BLYTHEVILLE COURIER NEWS THE DOMINANT NEWSPAPER OF NORTHEAST ARKANSAS AND SOUTHEAST MISSOURI VOL. XLVIII—NO. 226 Blytheville Dally New* Bfythevtlle Herald Mississippi Vulicy Leader Blytheville Courier BLYTHEVILLE, ARKANSAS, THURSDAY, DECEMBER 18, 1952 . FOURTEEN PAGES SINGLE COPIES FIVE CENTS Ike to Keep MacArthur Data Secret Aides Say No Public Account Will Be Given By MARVIN L. ARROWSM1TH NEW YORK (AP) — Pres ident-elect Dwight D. Kisei •howtr cloaked in deep sccreo today the Korean War auc world peace views outlined t him by Gen. Douglas Mac Arthur. Aides said Eisenhower wa studying ideas MacArthur set forth at their history-making conference yesterday, but they added that no detailed public account of what w T as discussed can be expected, -Eisenhower made ready, meanwhile, tor a meeting today with a group of Republican leaders in the House of Representatives. The President-elect said the session is one of a series he will hold-with the GOP high command in Congress to chnri a legislative program to deal with inflation and other domestic and foreign problems. A meeting with Senate Repub* lican leaders" probably will be held during the week between Crhist- mas and New Year's day. After yesterday's , Eisenhower- MacArthur conference at'the Manhattan home of John Foster Dulles, secretary of state-designate, the two five-star generals told news- recently, men they had discussed the problem of winning peace in Korea »nd the rest of the \vorW. Speech Prompted Conference The luncheon get-together at Dulles' four-story town house resulted from a MacArthur speech here Dec. 5- He said then there is "a clear and definite solution to !h* Korean conflict." Eisenhower, who had just completed a three-day inspection of the , war zone in Korea in search of a formula, messaged MacArthur from aboard a cruiser in the Pacific that he would like to confer with Kim. MacArthur promptly accepted. -> T i , The" meeting yesterday Svu arranged . by Dull**/ who »ls^v 4, Ui. ' When It was over, neither £tsen- : hower nor Mac Arthur said in their brief statements whether they were In agreement on a course to follow in Korea. Neither mentioned the x "clear and definite solution'? v;hieri MaeArthur had talked about Dec. B. An Eisenhower aide said pri- Talely there was no doubt iJiat MacArthur had set forth a plan. "After all," said the aide, "that was the whole purpose of the meeting." The conference started a • few 'minutes after 1 p.m.! ond Eisenhower and MacArthur left Dulles' home a hours and 15 minutes later. The President-elect said in statement to reporters after the meeting". "I have just met with two old friends for a very enjoyable luncheon. Peace Was Topic "Our general topic of. conversation was peace. We discussed the possibility of peace in Korea witl particular reference to (he work situation, in which, of course, such Korean peace would have to be determined." Elsenhower turned to MacArthur nutside Dulles' home and said he hoped "my former commander wlV say a few words." Newsmen up close heard Eisen Sec EISENHOWER on Page 12 Inside Today's Courier New* . . Late rally gives Pap* 41-41 win over \Vhlte2mven . . . Barnhill's job temporarily safe , . . Sports . . . 1'age 10 ... . . . Markets . . . Page U . . . . . . Society . . . Page 4 , , . , . . Truman's Jlealth Commission has new proposal for federal medical aid , , . Page 2 , , , C. E. trigger, 86, Pioneer Missco Resident, Dies Farming Leader Since 1893 Succumbs at Home of Son Here G. E, digger, 86, resident ffirming leader of Mississippi Coun ty since 1893, died shortly after 10:30 this morning at the home o[ hts son, C. E. Crigger, Jr., at 801 West Walnut Coroner E. M. Holt said death apparently was the result of a gunshot wound which Mr. Holt said could have been accidentally In- ntcted. The venerated pioneer had been in ill health for several months. ft was just 15 years ago this month that Mr. Crigger ended a 44-year association with the Lee Wilson Co. A native of Munford, Tenir, Mr. Crigger came to the county in 1893 and served as general manager of Lee Wilson's Ar morel plantation from 1H02 to Jan. 1. 1938. Following his retirement, he devoted his time to managing his extensive farming Interests, in which he was active until his health failed His first Job with the late R. E. Lee Wilson was as a team foreman at Hickory Lake. He became a partner in the sawmill business :"at Armorel around 1898 and subsequently became general inanagcr as the company began" cultivation. -of" its cut-over timber land. V '-; Some T.OOO acres of, land', a gin, drug store, general store and filling station afc the Wilson Company's Armorel plantation were under his supervision as general manager. Mr. Crigger took a leading role in the early fight- to obtain better " NATO Fixes Big Airport, Defense Budget tor 1953 $239 Million Allotted; Figure About Half Of Ridgway's Request PARIS ,.•« — The North Atlantic Treaty nations agreed today to spend $239,600,000 in 1S53 for alr- povts and other soUii defenses ngninst Soviet aggression. This Is just a slmdc more lhan half of the 428 million which Gen. Matthew B. Rldgway, supreme commander in Europe, had outlined ns the "mintmmn" to provide secu- Truman's Health Commission Offers New Medical Aid Plan rity. Here Are Programs ** Eight Major Steps WASHINGTON (AP) — Here are the eight major steps recommended by President Truman's Health commission "to move toward the goal of comprehensive personal health services for all people in this drainage lands. for the" county's farm- 4 a*eharter member '- Weather Arkansas Forecast—Mostly cloud> with scattered light rahv» col SHOWERS AND COLDER northwest and extreme north thi afternoon; in north and west to night and east and south Friday lowest 30-40 north' and west tonight Missouri Forecast—Mostly cloud tonight and Friday with occasiona light rain or freezing rain extrem south and scattered light snow o freezing drizzle central and nort portion, colder; low tonight near 2 northwest to near 32 southeast high Friday 20s northwest to 30-3 southeast. Minimum this morning—47. Maximum yesterday~60. Sunset today—4:52. Sunrise tomorrow—7:01. Precipitation 24 hours to. 7 a.m —none. Total precipitation since Januar 1-4437. Mean temperature (midway be tsvcen high and low)-—535, Normal mean temperature for December—41.9. This D»t« Last Year Minimum this morning—23. Maximum yesterday—40. Preripi'alion January 1 t daie—56.50. AID CRIPPLED CHILDREN — These Junior Red Cross members of Junior high school did the work in readying the Mississippi County Health Unit for Its annual Christmas clinic attended by some 50 young polio patients today. Steve McGuire, Edward Wimberly, Marilyn Jones and Melia Saliba (left to right) are shown above examining presents: which other Junior Red Cross students prepared for the children. Each crippled child received a present, from students of Lange, Catholic, Elm Street and Central schools who contributed and mapped gifts and furnished the decorations. Alpha Alpha chapter of* Beia Sigma Phi Contributed popcorn balls and Alpha Delta chapter served lunch. Blytheville's Kiwanis Club furnished fruit. The quartet above put up decorations and trimmed the ChiiMmas tree. (Courier News Photo) : . n the board of the St Francis"! e-*} ee District His wife, che foinipr Mrs EHza- eth Robinson Phillips, preceded irn In death in 1940. Survivors include his son, C. E. •rigger, ,lr., three stepchildren; Rus?11 Phillips and Mrs. Bernard Gooch, both of Blytheville, and J. Phillips' of Las Vegas, Nevada, nd one pvandson, C. E, Crigger, III. Cobb Funeral Home will be in narge of funeral arrangements, •Inch are incomplete. . Here Plan. Christmas Services The Christmas story will he told in Blytheville churches in song, pageant" and scripture in special services and programs to be held this Sunday and on Christmas Eve. ' Rcucvc PtP-vcii, French defense minister, snid the reduced figure wns Agreed U[)on by the NATO council today, utter n four-day debate. The money voted will provide enough to begin work on nSr- ports and other long term projects as soon ns weather permits. Decision on the final figure was taken a few hours before the projected conclusion of the meeting. called to get the 14 member nations lo vote all the money they could afford without going broke. Mount batten to He Ross Field Marshal Viscount Alexander of Britain, meanwhile, announced that "in time of war"' Admiral Lord Mountbatten will be boss of NATO's Mediterranean naval and air forces. , Alexander, Britain's minister of defense, told n news conference ; "While the United States Sixth Fleet is not now under the new Mediterranean command, the hew commander-in-chSef will be responsible for coordinating the activities in time of war of the American fleet wllh those of v other naval and air units operating In the Mediterranean." First Public Announcement This was the first public announcement on just, how much authority the new Mediterranean naval comamier-in-cblef will have. The ministers of the 14, North Atlantic Treaty nations last , Tu csda y a pproved b oth the setting up of the new naval roni- mand and the appointment by Britain of Lord Moimtbalten. The NATO counique had distinguished between the responsible ties of Mountbatten and U. S. Adm, Robert B. Carney, who commands both NATO's southern' command and the U. S. .sixth Fleet In the Mediterranean. : - J • vThe NATO communique had defined Mountbatten's command as mainly a defensive job, at least in peace time, while Carney, who commands a striking force, was to have the offensive assignment. Alexander said, however, thtit in time of war, Mountbalten will have the job of coordinating all nav'al and air forces in the Mcditerran- country"; 1—The principle of pay-ln-ad- vtmce, voluntary insurtmccc type plans bc accepted ns (he best way (o pay for nicclfccal cure. 2—Present prepayment plans be expanded with government cooperation, Including payroll deductions for government employes. 3—Each slate government set up ft separate health authority to work out details of (be prepiiymenl programs, which,would have to meet minimum federal standards. These programs would bc linked with ft broad-gauged expansion of health facilities. Social Security Money 'I—Funds collected under the social security program for old age nnd survivors' insurance he used to provide prepayment plans for all persons regardless of means as soon as they start receiving social security benefits. This step would put most people automatically under the health program when they reach 65. 5—Federal grants for the public assistance program be used to pay lor medical plans for those on welfare rolls—the needy aged, dependent children, blind, etc. G—Federal and state governments annually provide 750 million dollars each to pay all or part of the |)rcmlums (or prepayment plans for persons unable to pay themselves. Will Assist Slates 1 —Federal grants assist states and local governments Iti•providing facilities Cor tuberculosis and mental patients and other victims of long-term illness—and that such facilities he made available fo nil persons without regard to their ability to pay. 8—Federal government continue to provide health services for arm- ed'forces, merchant seamqn and feterans with serpice-comiected Ulsl abilities requiring long-term treatment; bill services for veterans with service-connected disabilities who need only short-term care, and Indians, would be transferred to the stales as soon as proper programs can be set up. $li Billion Federal-State Outlay Asked l!v FRANK E. CAREY Auociuinl Press Science Hcporlec WASHINGTON — President Truman's commission on the health needs of the nation came up today with a middle-ground proposal for solving one of the country's hottest issues-— how to pay the doctor's bill. eral c commission proposed a V/i n dollar annual outlay of fed- and stale funds to bolster S. Missco Town Hit By Burglaries 3 Frenchman's Bayou Firms and Post Office Entered; $200 Taken Burglars went through the fown ! Frenchman's Bayou last night, ootlng two grocery stores and .icninr store of more than $200.' Hardest hit was the Delia Grocery Store, owned by W. O. Speck, from which the robbers took about .175. About $15 was taken from each of the other two stores, Ihe M. Speck Grocery and a linilor store owned by Melvin Speck. Two wat r ches also were taken from Speck's ALC Votes to Close Three State Supported Schools TjlTl'LE. HOCK IAP) — The Arkansas Legislative Council today voted, In effect, to abolish vocational high schools at Huntsvllle and Clinton and the Beebc. Junior Agricultural College at Beebe. Three churches,' hi keeping with their tradition, have midnight services Christmas Eve. These are the First Lutheran Church, St. Stephen's Episcopal Church and Conception Catholic Grocery. Deputy Shcrif! J. Immaculate Church. Both the First Methodist Church and First Baptist Churcu will observe their first Christmas seasons In new sanctuarys with increased seating capacity, and new organs- An annual cantata will be presented at the First Baptist Church under the direction of Mrs. Harold Davis with Mrs. C. M. Smart as organist. Presented by the 55-voice Chancel Choir, "His Name Shall Be C nl le cl Jesus," by El In n Jo uc Lorenz, will be given at 7:30 p.m Sunday.night. Soloists include Mrs, Worth Holder, Miss Pat Mulllns Jimmy Culbertson, Harold Davis and Worth Holder. The quartette is composed ol Mi.^es Anne and Pat Mull Ins. Mr Davis and .Bill patton. Mrs. C. E Abbott, Mrs. Hoyt- Brown, Mrs. Russell Frvrr, Mrs. Holder, Miss Marion T. (Buster) Wislcy said all three buildings were thoroughly ransacked. The Post Office, located In the Speck Grocery building, also was gone through, he said, but apparently nothing was taken. Entry to the Delta Store and the liquor store was gained by forcing doors with brake shoe pedals rrom nearby railroad box car and Speck's Grocery was entered through a broken .window Deputy WIgley said. The burglars, who began their sacking operations sometime after 2 a.m., apparently were scared otT Sunday night at St. Stephen's Episcopal church, it was announced by the Rev. W. J. FiUhugh. Children of the church .will give a Christmas drama with music. ' C. C. Clue is choir director and Mrs. L. F. Hnbener is organist. The annual Christmas Eve midnight service will begin at 11:30 p.m. A carol sing will bc held Immediately preceding the service with a medley of four carols used lor the offertory during the service. High Mass Planned A high mass will be celebrated at the Immaculate Conception Catholic Church, with the Rev. Amos Enderlin officiating-. The mass will be preceded by a series of carols sung by the congregation. Mass will bc held at S a.m. and 8:30 a.m. Christmas day. To J'ortray Journey "Journey To Bethlehem" is the title of a pageant to be presented by Chi Rbo, Primary students, and Junior and Senior Christian Youth Armory Contract Let Missco Lumber Co Awarded $9,000 Job A contract for repairs lo be made to Ihe National Guard Armory here has been let to Mississippi County Lumber Company, Capt. R, E. Green, commander of Company M, said yesterday. Approximate cost of the joh was listed ns $9,000 by Capt. Grcun, who said that, work will begin as soon as "go ahead" is given by the Adjutant General's Office of the State Military Department, This is expected to come al any time, he added. Specifications for the work, drawn by Wittenberg, Deloney nnd Davidson, architects ol Little Rock, call for general repair throughout the building, installing a natural gas system and building partitions for a supply room and two offices. ._ ............ „. ..„....„., *.,..», ,..,. lll .. Maycs Mrs, J. H. Melton." Misses j Fellowship at the First Christian Anne and Pat Mullins. and Miss] Church at 6:30 p.m., Sunday, ac- Blllie Jane Rodgors make Women's Ensemble. A "White Christmas" service is to be observed Sunday morning. Following the cantata, for which tile decoration committee is rom- posed of Mrs. If. If. Bsooks, Mrs. Lloyd* Stickmon, Mrs. Russell Ba'.ish, Ted King and C. M. Smart, a reception for the Choir will be held in the church dining room. Dec. 28 is student night at the .church, and coliege students who are home for the holida.vs will have charge of the church service, after up the j cording to the Rev, James Rainwater. off in the liquor store, Deputy Wigley stated. Also Investigating the robbery are Sheriff William Berryman and Deputies Charlie Short nnd Lester Ayers. , 1" * l «***. a reception will be held In Broom Sales Net Lions Club $408 The Lions Clvib broom sale lias netted $408 so far. Sale Chairman Fnrris McCalla jnid loday, and the prospects are that the figure will reach $450 when the remaining seven dozen warehouse brooms are sold today as expected . An Intensive campaign was carried out Tuesday night by about 75 club members and all the household brooms on hand, 58 dozen, have been sold, along wHh 10 dozen warehouse brooms. Proceeds from the annual sate are «yd for i (or aid to the blind. . conservation and Preceding the pageant, the nursery and kindergarten children will present several Christmas songs, A Christinas party wiU follow the program. The story is by Sumerau nnd tells -of the children In the village who hear of the birth of the Christ Child, and deals with their journey to see and worship him. Members of the Junior and Intermediate Departments plan to ''go caroling" on Dec. 23. A formal progressive dinner will bc given for the Young People Dec. - . - - - . their honor, by the Young People's ;ji a t 5:30 p.m. at the homes of Department. . Mctnoaist Sunday Sunday night has been chosen for the First Methodist Church for j their annual Christmas program ot' rmislc. The combined chanced and vesper choirs will present the "Story of Christmas in Music." Soloist- 1 ; for the program, which •will contain selections from the "Messiah" and many carols, arc Mrs. George Lee and Miss Jo Ann Treischmann. Mrs. Wilson Henry Is director of the choir and organists are Mrs. R. R. Jayroe nnd Earl Snyder, Jr. For the occasion, the vesper choir will sins from llie balcony, while the ndult choir will fill the chancel. Members of the Methodist Youth Fellowship plan to "go caroling" at the homes o( f.rmt-!ns d.uing Christmas week. To Olisrrvt Family M<lit Family night will be utecned several Hirls and boys, and will end at church, with a midnight prayer Sec CHURCHES on Page 12 Missco's Draff Quotas Are Set For January The Mississippi County Draft Board will send 28 men tor induction and 140 men for pre-induction physical examinations in January, according to figures released yesterday by the state Selective Service Board in Little Rock. Arkansas' draft quota for the month is set at 603. Draft headquarters in Little Rock also announced that 1,500 men will be called for pre-induction examinations during January, with about 40 per cent of this group in the 19-yEar-old bracket. Then the Council began con-H slderation of the proposed $15 million yearly !highway construction nnd maintenance^ rmdgeL The 'Council took the action toward discontinuance of the'threc schools by recommending lo the ID53 Legislature llml no funds be appropriated for their support. . In the case of the vocational schools at Clinton and Huntsville the high schools will he absorbed Into the public school system if the Legislature agrees with the Council on their abolition. The Bcebe Junior College, only one of Us kind in the state, apparently would he discontinued hl- logethcr. The status of all three schools has long been n subject of legislative discussion and there have been several attempts to abolish them. Beebc was the first discussed and Rep. Robert Harvey ot Jackson County who moved tbat no appropriation be recommended.' Elroil Opposed Motion Sen. Russell Elrod of Siloem Springs was one of those against tho motion. He said the matter was not a budget question which the Council was supposed to consider but one for the entire Legislature to decide. Harvcys motion was adopted 9-4 and then similar motions by Reps. J. A. Womack of Ouachita County that no appropriation be recommended for Clinton,and Hunlsvltle carried by votes of 10-T nnd 11-3 respectively. The Council directed its research staff to prepare proposed legislation to transfer buildings of the three schools to local school districts If the Legislature backs up the proposed abolishment. Dcebe High School Is operated In conjunction with the Bcebe col- Ches! Donations each $24,500 46 Drive Workers To Be Presented Service Awards With $24,500 now on hand. Community Chest, officials totlny snicl they hnd hopes the amount woulrt increase to some S2G.OOO by the time fill reports of volunteer workers were turned In. Most of the receipts from this ycfir's drive, aimed at n goal of $28,575. were obtained during nn Intensive four-hour solicitation Dec. 2. Chest Campaign Chairman Alvin Huffman Jr., snld in n loiter sent today to drive workers Hint "the current campaign will not bc concluded until every able member of tlr community has been given an pportunily to support the Chest." He also asked the workers to com- volimlnry Insurance plans covering Ihe costs of hospital and medical care for all (he nation's people lacking full ability to pay. The program, would to administered chiefly by [he states, which would mutch federal money dollar-for-dollar. It differs both from a plan unsuccessfully espoused by President Truman and H rival proposal of tho American Medical Association (AMA). President Truman, since 1945, has vainly plugged for a federal system of pre-paid sickness Insurance for 125 million wage-earning Americana— to be financed by a compulsory tax on employes and employers, along the lines of tha social security system. "Socialized Medicine" The AMA has termed Truman's proposal "socialized" medicine," and has campaigned for the extension of "voluntary" insurance plans : —that Is, plans which a person can purchase if he wishes. The AMA, however, has never taken a stand as to whether H favored federal subsidy of such plans. The commission said in its report to Truman, was that peoplo In low income groups crin't afford adequate medical care—even on pre-paymcnt plans. The commission also called for: 1. The training ol more doctors, nurses and other health personnel. The commission estimates", there may be n shortage .of anywhere from 22.000 to 45,000 doctors by 1060. depending upon the success of proposed methods of organization on a "group" basis In. the meantime, unless more doctors ara trained. 2. Construction of more hospitals. 3. Increased medical research. 4. Support of industrial health and of migratory workers. The commission estimated Icge hut the high school Ims been operated by a regular school district and the junior college has been maintained by the stale. Base Land Lease Negotiations With USAF Making 'Progress Mayor Dan Blodgetl reported from Washington, D. C., today thak "progress" Is being made in the city's negotiations with the -United States Air Force. Mayor Btorlgelt is in the capital with Chamber of Commerce Manager Worth Holder and Attorney Oscar Fendler. Hopes lor obtaining permission to tent LTttaln portions of Ihe base wrrf briaht, the mayor reported. Other buMi»e*s the trio will at-' Saturday. tend to In Washington Includes ironing out legal details of the city's returning o! rit«ds to the Air Force. Before leaving. Mayor Blodfidt intimated that the Blytheville sroup would also check on rumors that two wings might bc located al the base here, He said this morning that Air Force officers had assured him that work br.gin sometime in Feb- rllflry. The three men are <hio to reimn Missco Solons Named to Liquor Sale Study Group Rep. E. C. Fleeman of Manila and Sen. J. Lee Beardcn ol L«actmlli were appointed today to H specla Legislative Council commlllr-e to study methods of controlJing th< stMe's liquor saU;R. The appointments were made b: Rep. L. II. Autry of Biirdctte. chnlr mnn of the Legislative Council. The committee was authorized curlier this v;eck attcr the counc voted not to recommend an appro printlon for the present Atcoholli Beverage Control Board. Other committee members ar Sen. Lee Reaves of Warren, clmiv man; Rep. Charles Smith of Grit lendcn County; Sen.-elect Tom Al len of Brlnkley; Sen. Russell Eire of Sllonm Springs; Rep. J. A. Wo mack of Ouachita County; Rep .laik Shell"!! ol Drew County Hep. Jue Fliil llac-kli-r of Ba: J County. federal government's share of such a program would total $1,016,000,000 annually, Including the 150 million dollars for grants to states in the voluntary pre-paymcnt plan. This woultl double federal health outlays. . On Matching Uasls A spokesman for the commission told a reporter that with the exception of 100 million dollars proposed for aid to medical schools, another '20 million dollars for medical research and still another 10 million dollars for federal aid In organising medical services on a regional basis. all other funds would be on a matching b.isls witli the states. , , ,, That -is, the separate states lete any unfinished contacts and wou j d bc expected to ante up a vihrnU their reports. (,„„, Cqu!1 ]i 7 . ui g the .amount placed Forty-six volunteer workers will in the kilty by the federal govern- e given Community Chest service ment—but with richer states pay- wards at presentation ceremonies o be set later. These awards, given or promptness and thoroughness n completing reports, will go to the allowing: C. M. Smart. Ed Tune. Did: Waton., Fred Sandefur, P. E. Scott, J. \I. Cleveland, Cecil Lowe, Hob Mc- iaticy, Jimtnie Edwards. Wmford Wyalt. Paul Mahon. Nathan Devers, uig more than poorer ones. On the pre-payment ol medical care, the commission proposed that direct handling of the plan would be on a local basis, with federal aid money being filtered down through the states, but with the federal government checking up on the qualifications of proposed plans through a new fjovernmental department of health and security. loe Trieschirmnn, Earl Nail. Robert j This department would carry Tolcr Buchanan. Marvin :tazcr. Barney Crook, Harry Hrnri- !ey. Russell Bnugh. Hank Drjblu, Jimmy Kiltany, Keith J. Bilbrcy. T. R. Ivy. Oscar Alexander. W. A. Blckcrstaff, Mrs. L. B. Baker. Mrs. George Cross, S. Mosley, Mrs. L. E. Old. Mrs. rtilcy Jones. Mrs. J. C. Juard. Mrs. Dick Walson. Mrs- Hnr- ry Wccdman, Mrs. Garvott Mre. Earl Buckley. Mrs. Worth D, Holder. Mrs. George Hamilton. Mrs. Bill Hodge, Mrs. Gilbert SmyUie. Mrs. John Edwards. Irt the Negro Division, awards will go to Will Moss, V. B. Keith. Maggie Lee Love and Bessie Brasfield. Knoiton Posts Bond of $2,000 J, T, Knollon, charged with per- Jtir.v fn connection with R divorce he obtained from Juanitn KnoUon fn Chancery Court here July 14, \vas released from the County Jail last night on $2,000 bond. Sheriff William Bcrryninn announced to* day. The bond was t-et by Circuit Judge Zal B. Harrison Monday, and was made returnable on the second Monday In January. Knoiton was returned here last week from Chicago aflor waiving e\tiedition ul a heating there 13t*c. 9. cabinet status. The commission also proposed lhat a federal health commission bc set up permanently to study national health problems on a continuing basis. A three-member minority of tho 16-mcmbcr commission entered a dissenting opinion with respect to the majority's recommendations for financing health services on a pre-paid basis. This minority group, which includes Walter Heuthev, CIO president, criticized leaving participation in the proposed health insurance program "to the option of each state." The minority group declared that any such legislation "would discriminate against those persons Sec HE.VI.TH on Page 12 LITTLG LIZ— The ordinary walk of life ho* . turned ou( to be o iprint for o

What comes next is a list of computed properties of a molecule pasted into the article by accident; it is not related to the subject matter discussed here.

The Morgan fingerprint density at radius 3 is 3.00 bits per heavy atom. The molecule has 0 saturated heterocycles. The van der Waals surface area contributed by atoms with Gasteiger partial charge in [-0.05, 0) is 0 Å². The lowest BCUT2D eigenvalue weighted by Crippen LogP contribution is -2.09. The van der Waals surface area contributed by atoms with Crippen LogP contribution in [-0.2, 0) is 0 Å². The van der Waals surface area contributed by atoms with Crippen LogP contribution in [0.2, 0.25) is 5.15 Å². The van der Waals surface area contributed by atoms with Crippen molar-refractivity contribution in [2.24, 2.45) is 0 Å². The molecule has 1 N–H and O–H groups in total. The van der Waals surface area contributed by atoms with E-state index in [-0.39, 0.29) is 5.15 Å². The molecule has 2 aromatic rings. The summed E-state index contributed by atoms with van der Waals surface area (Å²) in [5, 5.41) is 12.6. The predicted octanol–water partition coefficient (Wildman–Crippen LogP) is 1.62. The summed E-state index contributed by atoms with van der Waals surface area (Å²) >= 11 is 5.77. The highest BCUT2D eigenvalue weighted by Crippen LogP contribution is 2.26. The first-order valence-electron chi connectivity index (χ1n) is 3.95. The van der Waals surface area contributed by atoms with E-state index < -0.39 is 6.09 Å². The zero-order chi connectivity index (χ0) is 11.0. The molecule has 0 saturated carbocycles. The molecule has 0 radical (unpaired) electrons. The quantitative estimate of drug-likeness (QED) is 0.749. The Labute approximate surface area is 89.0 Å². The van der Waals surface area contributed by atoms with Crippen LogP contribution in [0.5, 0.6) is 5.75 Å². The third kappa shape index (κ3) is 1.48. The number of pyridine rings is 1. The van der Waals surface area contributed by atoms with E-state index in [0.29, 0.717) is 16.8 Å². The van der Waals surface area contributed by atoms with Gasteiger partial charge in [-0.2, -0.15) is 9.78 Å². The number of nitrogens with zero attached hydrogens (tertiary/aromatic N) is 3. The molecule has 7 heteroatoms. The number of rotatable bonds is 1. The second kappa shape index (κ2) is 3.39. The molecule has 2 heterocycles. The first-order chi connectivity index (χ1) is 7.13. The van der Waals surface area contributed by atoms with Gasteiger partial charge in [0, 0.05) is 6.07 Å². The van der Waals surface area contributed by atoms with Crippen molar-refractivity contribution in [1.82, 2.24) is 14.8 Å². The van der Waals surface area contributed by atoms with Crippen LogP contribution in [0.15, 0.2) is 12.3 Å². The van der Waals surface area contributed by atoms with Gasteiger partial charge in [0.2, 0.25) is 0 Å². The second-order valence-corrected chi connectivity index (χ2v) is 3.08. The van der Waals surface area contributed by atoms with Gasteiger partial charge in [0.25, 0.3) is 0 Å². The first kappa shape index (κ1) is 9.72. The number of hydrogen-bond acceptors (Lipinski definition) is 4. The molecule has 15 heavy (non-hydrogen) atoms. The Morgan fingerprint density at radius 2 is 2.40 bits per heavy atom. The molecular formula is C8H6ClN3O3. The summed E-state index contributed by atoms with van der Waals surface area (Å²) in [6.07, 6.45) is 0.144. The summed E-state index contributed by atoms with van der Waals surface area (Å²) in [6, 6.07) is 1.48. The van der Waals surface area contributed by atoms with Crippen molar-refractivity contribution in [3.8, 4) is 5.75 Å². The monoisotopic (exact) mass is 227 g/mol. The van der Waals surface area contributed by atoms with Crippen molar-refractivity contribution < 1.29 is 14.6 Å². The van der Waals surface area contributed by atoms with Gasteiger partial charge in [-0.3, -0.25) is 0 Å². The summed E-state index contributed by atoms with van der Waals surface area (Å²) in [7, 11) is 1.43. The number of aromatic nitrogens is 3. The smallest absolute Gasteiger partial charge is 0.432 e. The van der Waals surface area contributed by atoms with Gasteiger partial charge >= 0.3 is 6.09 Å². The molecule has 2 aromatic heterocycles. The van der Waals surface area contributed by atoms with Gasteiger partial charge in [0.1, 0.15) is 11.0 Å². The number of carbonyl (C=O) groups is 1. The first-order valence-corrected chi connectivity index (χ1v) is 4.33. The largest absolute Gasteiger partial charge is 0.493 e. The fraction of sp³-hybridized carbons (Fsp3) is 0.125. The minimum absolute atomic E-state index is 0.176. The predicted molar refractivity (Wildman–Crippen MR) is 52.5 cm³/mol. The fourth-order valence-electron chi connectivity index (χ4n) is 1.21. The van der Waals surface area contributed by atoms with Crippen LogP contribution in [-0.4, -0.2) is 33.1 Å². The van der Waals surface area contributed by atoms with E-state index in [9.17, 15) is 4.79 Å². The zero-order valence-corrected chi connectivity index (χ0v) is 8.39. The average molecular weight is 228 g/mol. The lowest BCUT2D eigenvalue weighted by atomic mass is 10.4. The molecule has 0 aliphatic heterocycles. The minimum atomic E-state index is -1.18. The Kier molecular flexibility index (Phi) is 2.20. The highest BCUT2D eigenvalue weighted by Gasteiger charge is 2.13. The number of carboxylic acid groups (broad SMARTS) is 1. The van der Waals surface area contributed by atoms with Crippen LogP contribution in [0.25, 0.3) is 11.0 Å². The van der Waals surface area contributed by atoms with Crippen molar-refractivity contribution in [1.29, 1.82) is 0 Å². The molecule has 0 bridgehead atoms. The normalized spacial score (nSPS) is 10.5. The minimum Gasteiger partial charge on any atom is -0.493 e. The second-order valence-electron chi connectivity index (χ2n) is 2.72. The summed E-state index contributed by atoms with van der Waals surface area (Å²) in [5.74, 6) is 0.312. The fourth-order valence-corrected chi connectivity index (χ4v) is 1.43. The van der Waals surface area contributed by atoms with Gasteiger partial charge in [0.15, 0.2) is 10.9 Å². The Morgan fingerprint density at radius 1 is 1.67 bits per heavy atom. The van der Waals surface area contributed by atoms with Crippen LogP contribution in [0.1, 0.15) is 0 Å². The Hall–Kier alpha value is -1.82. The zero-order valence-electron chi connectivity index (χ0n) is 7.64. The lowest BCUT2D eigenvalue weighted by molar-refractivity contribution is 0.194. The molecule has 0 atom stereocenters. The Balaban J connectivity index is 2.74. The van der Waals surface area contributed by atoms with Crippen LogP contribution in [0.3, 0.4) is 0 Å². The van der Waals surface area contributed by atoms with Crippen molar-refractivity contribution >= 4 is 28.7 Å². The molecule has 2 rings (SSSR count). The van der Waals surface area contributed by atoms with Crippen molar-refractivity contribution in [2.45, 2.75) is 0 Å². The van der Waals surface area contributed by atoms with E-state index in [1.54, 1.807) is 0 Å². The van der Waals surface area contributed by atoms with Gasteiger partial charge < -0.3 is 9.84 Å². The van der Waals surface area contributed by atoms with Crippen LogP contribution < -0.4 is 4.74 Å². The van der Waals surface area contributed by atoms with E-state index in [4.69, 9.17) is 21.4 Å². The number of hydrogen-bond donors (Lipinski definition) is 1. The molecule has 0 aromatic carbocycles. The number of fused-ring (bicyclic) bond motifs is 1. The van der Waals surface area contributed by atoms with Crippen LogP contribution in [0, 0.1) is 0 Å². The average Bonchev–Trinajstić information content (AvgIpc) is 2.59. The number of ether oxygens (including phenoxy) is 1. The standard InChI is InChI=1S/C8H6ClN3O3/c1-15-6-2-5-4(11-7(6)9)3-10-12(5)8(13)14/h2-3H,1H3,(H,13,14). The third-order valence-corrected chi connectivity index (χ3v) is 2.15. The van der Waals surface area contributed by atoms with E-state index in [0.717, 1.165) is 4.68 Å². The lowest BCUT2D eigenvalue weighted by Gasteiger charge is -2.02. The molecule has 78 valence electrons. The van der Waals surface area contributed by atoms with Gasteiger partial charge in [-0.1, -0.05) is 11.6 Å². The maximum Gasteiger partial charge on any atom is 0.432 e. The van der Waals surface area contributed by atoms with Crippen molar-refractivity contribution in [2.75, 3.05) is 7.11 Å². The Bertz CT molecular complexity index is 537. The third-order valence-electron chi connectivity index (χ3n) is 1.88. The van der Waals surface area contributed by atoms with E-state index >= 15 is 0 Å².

Get access to

  • The largest online newspaper archive
  • 11,200+ newspapers from the 1700s–2000s
  • Millions of additional pages added every month

Try it free